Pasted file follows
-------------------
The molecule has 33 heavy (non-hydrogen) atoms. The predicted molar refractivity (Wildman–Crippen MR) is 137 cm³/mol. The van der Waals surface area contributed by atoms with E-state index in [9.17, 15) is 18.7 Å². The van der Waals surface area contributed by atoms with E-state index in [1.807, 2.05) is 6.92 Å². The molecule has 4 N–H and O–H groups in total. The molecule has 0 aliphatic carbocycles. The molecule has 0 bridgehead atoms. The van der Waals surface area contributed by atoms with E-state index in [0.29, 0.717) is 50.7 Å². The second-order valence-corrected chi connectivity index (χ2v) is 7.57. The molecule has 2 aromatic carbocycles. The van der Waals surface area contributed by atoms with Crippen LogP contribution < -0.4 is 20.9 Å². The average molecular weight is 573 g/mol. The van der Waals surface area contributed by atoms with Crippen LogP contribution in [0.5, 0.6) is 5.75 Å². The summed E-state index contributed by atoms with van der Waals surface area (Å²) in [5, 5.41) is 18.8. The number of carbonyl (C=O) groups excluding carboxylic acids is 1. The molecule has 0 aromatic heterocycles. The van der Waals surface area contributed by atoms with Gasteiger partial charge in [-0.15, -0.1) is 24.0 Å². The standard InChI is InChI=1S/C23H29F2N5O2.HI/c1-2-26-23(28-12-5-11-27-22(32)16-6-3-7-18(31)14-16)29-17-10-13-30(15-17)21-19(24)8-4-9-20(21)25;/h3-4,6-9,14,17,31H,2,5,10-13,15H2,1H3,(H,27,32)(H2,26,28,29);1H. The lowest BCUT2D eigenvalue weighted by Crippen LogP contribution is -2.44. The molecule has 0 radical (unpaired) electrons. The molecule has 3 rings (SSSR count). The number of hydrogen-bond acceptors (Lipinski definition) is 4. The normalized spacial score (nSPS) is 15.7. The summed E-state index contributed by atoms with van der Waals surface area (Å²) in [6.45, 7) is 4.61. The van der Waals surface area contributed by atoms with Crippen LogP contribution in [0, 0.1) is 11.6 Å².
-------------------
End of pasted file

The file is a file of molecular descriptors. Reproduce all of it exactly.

The molecule has 33 heavy (non-hydrogen) atoms. The predicted molar refractivity (Wildman–Crippen MR) is 137 cm³/mol. The van der Waals surface area contributed by atoms with E-state index in [9.17, 15) is 18.7 Å². The van der Waals surface area contributed by atoms with E-state index in [1.807, 2.05) is 6.92 Å². The molecule has 4 N–H and O–H groups in total. The molecule has 0 aliphatic carbocycles. The molecule has 0 bridgehead atoms. The van der Waals surface area contributed by atoms with E-state index in [0.29, 0.717) is 50.7 Å². The second-order valence-corrected chi connectivity index (χ2v) is 7.57. The molecule has 2 aromatic carbocycles. The van der Waals surface area contributed by atoms with Crippen LogP contribution < -0.4 is 20.9 Å². The average molecular weight is 573 g/mol. The van der Waals surface area contributed by atoms with Crippen LogP contribution in [0.5, 0.6) is 5.75 Å². The summed E-state index contributed by atoms with van der Waals surface area (Å²) in [5, 5.41) is 18.8. The number of carbonyl (C=O) groups excluding carboxylic acids is 1. The molecule has 0 aromatic heterocycles. The van der Waals surface area contributed by atoms with Gasteiger partial charge in [-0.15, -0.1) is 24.0 Å². The standard InChI is InChI=1S/C23H29F2N5O2.HI/c1-2-26-23(28-12-5-11-27-22(32)16-6-3-7-18(31)14-16)29-17-10-13-30(15-17)21-19(24)8-4-9-20(21)25;/h3-4,6-9,14,17,31H,2,5,10-13,15H2,1H3,(H,27,32)(H2,26,28,29);1H. The lowest BCUT2D eigenvalue weighted by Crippen LogP contribution is -2.44. The molecule has 0 radical (unpaired) electrons. The molecule has 3 rings (SSSR count). The number of hydrogen-bond acceptors (Lipinski definition) is 4. The normalized spacial score (nSPS) is 15.7. The summed E-state index contributed by atoms with van der Waals surface area (Å²) in [6.45, 7) is 4.61. The van der Waals surface area contributed by atoms with Crippen LogP contribution in [0, 0.1) is 11.6 Å².